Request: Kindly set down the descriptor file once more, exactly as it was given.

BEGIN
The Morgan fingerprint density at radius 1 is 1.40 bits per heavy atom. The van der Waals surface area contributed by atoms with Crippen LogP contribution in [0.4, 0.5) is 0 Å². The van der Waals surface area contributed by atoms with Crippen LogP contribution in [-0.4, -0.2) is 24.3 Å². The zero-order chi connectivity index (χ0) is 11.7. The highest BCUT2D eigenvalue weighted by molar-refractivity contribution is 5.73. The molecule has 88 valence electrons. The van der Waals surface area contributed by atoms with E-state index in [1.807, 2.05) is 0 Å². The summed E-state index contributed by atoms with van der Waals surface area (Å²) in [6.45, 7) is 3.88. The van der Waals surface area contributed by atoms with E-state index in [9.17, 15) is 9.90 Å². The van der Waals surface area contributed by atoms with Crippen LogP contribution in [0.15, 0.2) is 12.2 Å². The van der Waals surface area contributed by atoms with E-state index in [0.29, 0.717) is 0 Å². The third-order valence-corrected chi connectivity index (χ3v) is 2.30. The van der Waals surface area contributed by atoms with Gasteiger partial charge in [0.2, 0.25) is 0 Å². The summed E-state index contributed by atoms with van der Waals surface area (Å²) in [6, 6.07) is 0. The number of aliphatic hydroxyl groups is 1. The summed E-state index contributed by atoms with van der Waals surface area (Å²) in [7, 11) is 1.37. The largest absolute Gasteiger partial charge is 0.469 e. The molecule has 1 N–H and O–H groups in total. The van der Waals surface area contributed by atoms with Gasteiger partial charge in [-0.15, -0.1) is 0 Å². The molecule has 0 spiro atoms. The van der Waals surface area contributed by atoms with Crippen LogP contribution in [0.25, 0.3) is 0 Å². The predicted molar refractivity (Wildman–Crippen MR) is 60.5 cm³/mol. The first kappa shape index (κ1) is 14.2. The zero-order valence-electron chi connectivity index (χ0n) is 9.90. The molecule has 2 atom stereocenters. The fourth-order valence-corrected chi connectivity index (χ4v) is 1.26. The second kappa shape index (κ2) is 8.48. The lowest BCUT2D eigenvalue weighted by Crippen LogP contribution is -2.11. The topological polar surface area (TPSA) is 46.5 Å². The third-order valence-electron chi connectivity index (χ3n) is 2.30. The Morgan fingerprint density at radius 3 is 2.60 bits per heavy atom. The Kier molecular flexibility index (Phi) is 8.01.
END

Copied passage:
The Morgan fingerprint density at radius 1 is 1.40 bits per heavy atom. The van der Waals surface area contributed by atoms with Crippen LogP contribution in [0.4, 0.5) is 0 Å². The van der Waals surface area contributed by atoms with Crippen LogP contribution in [-0.4, -0.2) is 24.3 Å². The zero-order chi connectivity index (χ0) is 11.7. The highest BCUT2D eigenvalue weighted by molar-refractivity contribution is 5.73. The molecule has 88 valence electrons. The van der Waals surface area contributed by atoms with E-state index in [1.807, 2.05) is 0 Å². The summed E-state index contributed by atoms with van der Waals surface area (Å²) in [6.45, 7) is 3.88. The van der Waals surface area contributed by atoms with E-state index in [9.17, 15) is 9.90 Å². The van der Waals surface area contributed by atoms with Crippen LogP contribution in [0.15, 0.2) is 12.2 Å². The van der Waals surface area contributed by atoms with E-state index in [0.29, 0.717) is 0 Å². The third-order valence-corrected chi connectivity index (χ3v) is 2.30. The van der Waals surface area contributed by atoms with Gasteiger partial charge in [0.2, 0.25) is 0 Å². The summed E-state index contributed by atoms with van der Waals surface area (Å²) in [6, 6.07) is 0. The number of aliphatic hydroxyl groups is 1. The summed E-state index contributed by atoms with van der Waals surface area (Å²) in [7, 11) is 1.37. The largest absolute Gasteiger partial charge is 0.469 e. The molecule has 1 N–H and O–H groups in total. The van der Waals surface area contributed by atoms with Gasteiger partial charge in [-0.15, -0.1) is 0 Å². The molecule has 0 spiro atoms. The van der Waals surface area contributed by atoms with Crippen LogP contribution in [0.25, 0.3) is 0 Å². The predicted molar refractivity (Wildman–Crippen MR) is 60.5 cm³/mol. The first kappa shape index (κ1) is 14.2. The zero-order valence-electron chi connectivity index (χ0n) is 9.90. The molecule has 2 atom stereocenters. The fourth-order valence-corrected chi connectivity index (χ4v) is 1.26. The second kappa shape index (κ2) is 8.48. The lowest BCUT2D eigenvalue weighted by Crippen LogP contribution is -2.11. The topological polar surface area (TPSA) is 46.5 Å². The third-order valence-electron chi connectivity index (χ3n) is 2.30. The Morgan fingerprint density at radius 3 is 2.60 bits per heavy atom. The Kier molecular flexibility index (Phi) is 8.01.